In The Shade Of The Old ‘arris Mill


Jon names his source for this as Mike Harding saying, “Fay’s started performing this which is much more appropriate, but I still enjoy singing it. Keep meaning to look at the original ‘apple tree’ lyrics in case they’re worth learning.” It’s of course based on the chorus of the popular song originally published in 1905, In The Shade Of The Old Apple Tree. It seems that this wry social commentary was just one of several adaptations and this has something of the music hall or end-of-the pier about it, although it was written in America by Harry Williams and Egbert Van Alstyne and you can read more here on Wiki. Quite when it made this transition I can’t say, but it smacks of that early Edwardian industrial grime. Perhaps Mike might tell us where he got it from.

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25 Responses to “In The Shade Of The Old ‘arris Mill”

  1. SRD says:

    That garnered an early morning smile although the pathos of the ending twisted the smile a little awry.

  2. Reinhard says:

    Another fine song from Mike Harding’s _Folk Songs of Lancashire_ like yesterday’s one. Looks like this book is worth having (There is only one eBay offer ongoing for £98 plus £20 for shipping; that’s a bit silly). But some busy beaver seems to have the whole book typed up and posted on Mudcat in 2008, just search for the book title.

    I didn’t know this song before but the “tie yer ends up” line reminded me of the Silly Sisters “Doffin’ Mistress”, so I immediately felt comfortable with it.

  3. Phil says:

    It’s basically a variation on Poverty Knock, innit –

    The reeling is rotten
    And so is the cotton,
    We’ll have to give gaffer a pill.

    – plus a few lines out of the Doffing Mistress. Was this one seen in the wild before Mike Harding published it?

    I wouldn’t go to eBay for rare books. There are a few copies of Mike Harding’s songbook available for a tenner via Abebooks – although I suspect all you’d gain over the Mudcat transcription is that you could see the lack of any source information in black and white.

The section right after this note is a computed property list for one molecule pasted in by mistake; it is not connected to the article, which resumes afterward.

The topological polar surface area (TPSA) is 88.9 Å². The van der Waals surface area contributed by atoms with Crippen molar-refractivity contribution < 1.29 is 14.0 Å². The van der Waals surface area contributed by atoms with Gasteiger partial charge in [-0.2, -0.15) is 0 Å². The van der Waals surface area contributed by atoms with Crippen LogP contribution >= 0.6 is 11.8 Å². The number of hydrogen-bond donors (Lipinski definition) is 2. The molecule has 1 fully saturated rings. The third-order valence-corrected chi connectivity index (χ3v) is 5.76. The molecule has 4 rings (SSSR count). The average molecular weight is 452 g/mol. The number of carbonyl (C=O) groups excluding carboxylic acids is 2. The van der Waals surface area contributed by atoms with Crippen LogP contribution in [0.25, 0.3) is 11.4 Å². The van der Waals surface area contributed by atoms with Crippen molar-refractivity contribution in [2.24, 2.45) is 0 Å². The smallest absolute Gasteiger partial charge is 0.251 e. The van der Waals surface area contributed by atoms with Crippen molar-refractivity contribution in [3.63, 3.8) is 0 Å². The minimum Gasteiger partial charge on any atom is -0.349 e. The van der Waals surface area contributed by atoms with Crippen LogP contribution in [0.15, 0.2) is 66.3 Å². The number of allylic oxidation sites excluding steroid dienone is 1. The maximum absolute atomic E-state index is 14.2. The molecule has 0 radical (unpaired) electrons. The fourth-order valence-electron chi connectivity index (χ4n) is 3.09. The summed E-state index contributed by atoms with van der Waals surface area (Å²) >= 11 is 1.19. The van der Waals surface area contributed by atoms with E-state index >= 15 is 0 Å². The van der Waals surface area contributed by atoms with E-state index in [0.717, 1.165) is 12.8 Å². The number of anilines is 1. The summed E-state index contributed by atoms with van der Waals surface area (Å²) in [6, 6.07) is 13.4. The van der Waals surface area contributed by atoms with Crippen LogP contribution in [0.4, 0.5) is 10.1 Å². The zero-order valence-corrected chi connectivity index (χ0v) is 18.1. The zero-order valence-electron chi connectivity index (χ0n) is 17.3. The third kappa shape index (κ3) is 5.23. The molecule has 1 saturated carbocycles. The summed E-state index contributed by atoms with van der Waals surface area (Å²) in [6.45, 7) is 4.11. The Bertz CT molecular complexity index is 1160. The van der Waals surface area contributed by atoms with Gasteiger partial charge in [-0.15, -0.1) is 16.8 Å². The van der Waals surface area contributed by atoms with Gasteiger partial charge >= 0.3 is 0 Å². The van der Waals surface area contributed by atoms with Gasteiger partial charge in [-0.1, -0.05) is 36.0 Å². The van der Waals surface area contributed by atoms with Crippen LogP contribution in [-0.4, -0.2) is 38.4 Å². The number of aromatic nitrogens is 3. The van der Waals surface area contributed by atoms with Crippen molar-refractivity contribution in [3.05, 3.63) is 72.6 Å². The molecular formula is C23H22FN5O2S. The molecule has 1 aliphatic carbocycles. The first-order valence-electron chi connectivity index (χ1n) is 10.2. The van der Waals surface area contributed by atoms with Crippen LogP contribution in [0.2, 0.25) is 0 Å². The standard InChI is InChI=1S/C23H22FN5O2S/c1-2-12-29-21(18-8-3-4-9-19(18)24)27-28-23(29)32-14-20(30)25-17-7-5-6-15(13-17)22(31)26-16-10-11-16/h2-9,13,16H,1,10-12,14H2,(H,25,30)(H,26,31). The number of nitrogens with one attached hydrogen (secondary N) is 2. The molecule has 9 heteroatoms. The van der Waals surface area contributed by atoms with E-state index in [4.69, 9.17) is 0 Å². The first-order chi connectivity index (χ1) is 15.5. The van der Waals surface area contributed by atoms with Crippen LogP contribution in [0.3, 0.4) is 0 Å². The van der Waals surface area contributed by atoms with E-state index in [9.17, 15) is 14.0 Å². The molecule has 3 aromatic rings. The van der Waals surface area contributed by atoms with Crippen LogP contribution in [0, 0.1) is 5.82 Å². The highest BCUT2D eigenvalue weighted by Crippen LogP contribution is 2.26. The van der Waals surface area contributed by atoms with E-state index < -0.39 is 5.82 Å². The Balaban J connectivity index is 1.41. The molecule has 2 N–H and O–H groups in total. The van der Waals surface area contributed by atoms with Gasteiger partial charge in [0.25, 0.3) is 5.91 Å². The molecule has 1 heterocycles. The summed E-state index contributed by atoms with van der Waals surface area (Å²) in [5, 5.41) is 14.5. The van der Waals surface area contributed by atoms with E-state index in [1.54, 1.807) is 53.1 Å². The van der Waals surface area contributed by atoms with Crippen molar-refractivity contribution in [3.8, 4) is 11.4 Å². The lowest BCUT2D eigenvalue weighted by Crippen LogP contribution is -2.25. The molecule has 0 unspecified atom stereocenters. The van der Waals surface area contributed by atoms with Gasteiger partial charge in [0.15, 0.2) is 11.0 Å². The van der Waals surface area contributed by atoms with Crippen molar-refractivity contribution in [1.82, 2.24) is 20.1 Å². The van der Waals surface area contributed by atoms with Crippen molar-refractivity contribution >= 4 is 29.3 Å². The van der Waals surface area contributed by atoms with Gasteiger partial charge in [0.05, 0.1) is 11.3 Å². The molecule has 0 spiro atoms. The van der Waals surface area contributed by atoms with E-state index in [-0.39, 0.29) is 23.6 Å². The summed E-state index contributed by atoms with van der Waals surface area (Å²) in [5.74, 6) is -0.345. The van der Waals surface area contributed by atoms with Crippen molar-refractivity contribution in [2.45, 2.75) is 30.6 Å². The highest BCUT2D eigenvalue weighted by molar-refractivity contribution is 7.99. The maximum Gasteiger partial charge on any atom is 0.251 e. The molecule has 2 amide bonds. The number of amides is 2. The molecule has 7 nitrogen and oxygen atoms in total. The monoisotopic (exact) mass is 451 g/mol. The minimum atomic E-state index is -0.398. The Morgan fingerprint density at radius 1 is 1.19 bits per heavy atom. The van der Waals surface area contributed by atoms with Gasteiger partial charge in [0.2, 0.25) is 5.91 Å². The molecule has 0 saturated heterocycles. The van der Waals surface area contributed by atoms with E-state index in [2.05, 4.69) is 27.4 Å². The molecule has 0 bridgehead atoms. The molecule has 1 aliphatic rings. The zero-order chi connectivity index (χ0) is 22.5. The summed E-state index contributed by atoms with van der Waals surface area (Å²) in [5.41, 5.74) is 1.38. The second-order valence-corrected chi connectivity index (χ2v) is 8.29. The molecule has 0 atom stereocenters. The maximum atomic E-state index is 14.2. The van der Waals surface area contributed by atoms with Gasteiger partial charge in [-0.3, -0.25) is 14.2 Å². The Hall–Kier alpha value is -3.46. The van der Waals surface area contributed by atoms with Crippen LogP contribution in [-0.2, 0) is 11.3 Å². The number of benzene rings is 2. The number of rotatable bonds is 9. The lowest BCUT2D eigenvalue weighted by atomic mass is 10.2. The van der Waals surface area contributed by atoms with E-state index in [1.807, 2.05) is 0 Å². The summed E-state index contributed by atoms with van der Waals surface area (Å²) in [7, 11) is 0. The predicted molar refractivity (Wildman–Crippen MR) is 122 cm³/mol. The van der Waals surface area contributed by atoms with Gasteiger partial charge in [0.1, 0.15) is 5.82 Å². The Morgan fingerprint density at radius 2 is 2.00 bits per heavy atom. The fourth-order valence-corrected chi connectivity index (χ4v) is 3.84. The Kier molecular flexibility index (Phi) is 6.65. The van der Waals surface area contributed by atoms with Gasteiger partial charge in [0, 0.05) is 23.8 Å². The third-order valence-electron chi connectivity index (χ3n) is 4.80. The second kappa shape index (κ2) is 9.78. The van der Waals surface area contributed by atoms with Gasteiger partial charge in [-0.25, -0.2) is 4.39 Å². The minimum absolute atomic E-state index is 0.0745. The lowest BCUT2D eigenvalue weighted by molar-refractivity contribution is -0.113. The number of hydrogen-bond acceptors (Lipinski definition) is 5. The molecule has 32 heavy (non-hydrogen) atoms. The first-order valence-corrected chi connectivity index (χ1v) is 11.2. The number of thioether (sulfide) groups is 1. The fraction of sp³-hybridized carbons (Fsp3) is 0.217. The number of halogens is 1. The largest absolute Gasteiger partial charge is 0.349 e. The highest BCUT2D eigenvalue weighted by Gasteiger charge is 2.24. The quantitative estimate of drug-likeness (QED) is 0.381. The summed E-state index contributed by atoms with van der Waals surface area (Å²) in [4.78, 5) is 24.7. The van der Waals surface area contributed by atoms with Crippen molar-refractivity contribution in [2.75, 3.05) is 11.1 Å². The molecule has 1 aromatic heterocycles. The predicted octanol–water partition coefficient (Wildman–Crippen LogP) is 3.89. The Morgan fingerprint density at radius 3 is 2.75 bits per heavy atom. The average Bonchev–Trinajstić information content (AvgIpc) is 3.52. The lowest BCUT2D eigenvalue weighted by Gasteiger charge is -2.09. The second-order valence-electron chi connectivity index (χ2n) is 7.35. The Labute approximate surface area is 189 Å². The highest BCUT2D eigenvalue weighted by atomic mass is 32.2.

4. Mark says:

    Lovely this, does Jon play the sqeezebox on these too? I didn’t know he played – but I wouldn’t be surprised.

    Just to ask, I’ve noticed the updates haven’t been tweeted for a while. Is there any reason for this? I find it a useful reminder!

  5. Reinhard says:

    Thanks, Phil, I will remember AbeBooks for future wants; this time I’ve already bought it from an Amazon seller for a reasonable price (but more than it would have cost at AbeBooks).

    Mark, unless explicitely stated otherwise it’s always Jon singing and playing.

  6. Jon Boden says:

    Checked with Mike and he says… “A Mrs Hill mother of one of my old mates back in the late 60s sang it to me together with other fragments learned when she was a millworker.”

  7. Shelley says:

    I heard Fay sing this earlier in the year, and it is on my “to learn” list, as apart from it being a great song, it has my maiden name in the title (no, not mill!). Fay mentioned the Mike Harding book and I was able to pick up a copy for about £15 not long afterwards.

  8. Mike Harding says:

    I can’t remember Mrs Hill’s first name but she was the mother of Tony Hill who used to come to a folk club I ran in The Old House At Home. He later trained as a teacher, but I heard that he died a few years back.
    I met his mum several times; (his brother used to fix my battered old minivan up) she was a tiny bright lady who had lived, as many did, a very hard life. This was the most complete song she gave me – she did have many other fragments and one verse comic ditties.
    I based a song I wrote called Jinny Bobbin on things Mrs Hill and other old “mill girls” told me.
    Bernard Wrigley, Dave Brookes and myself put together a Northern review called In The Shade of the Old ‘Arris Mill which played at Bolton Octagon and the Contact Theatre Manchester. It went down very well.
    Well sung John by the way.

  9. Phil says:

    Thanks for that, Mike – please pardon my ungenerous comments earlier.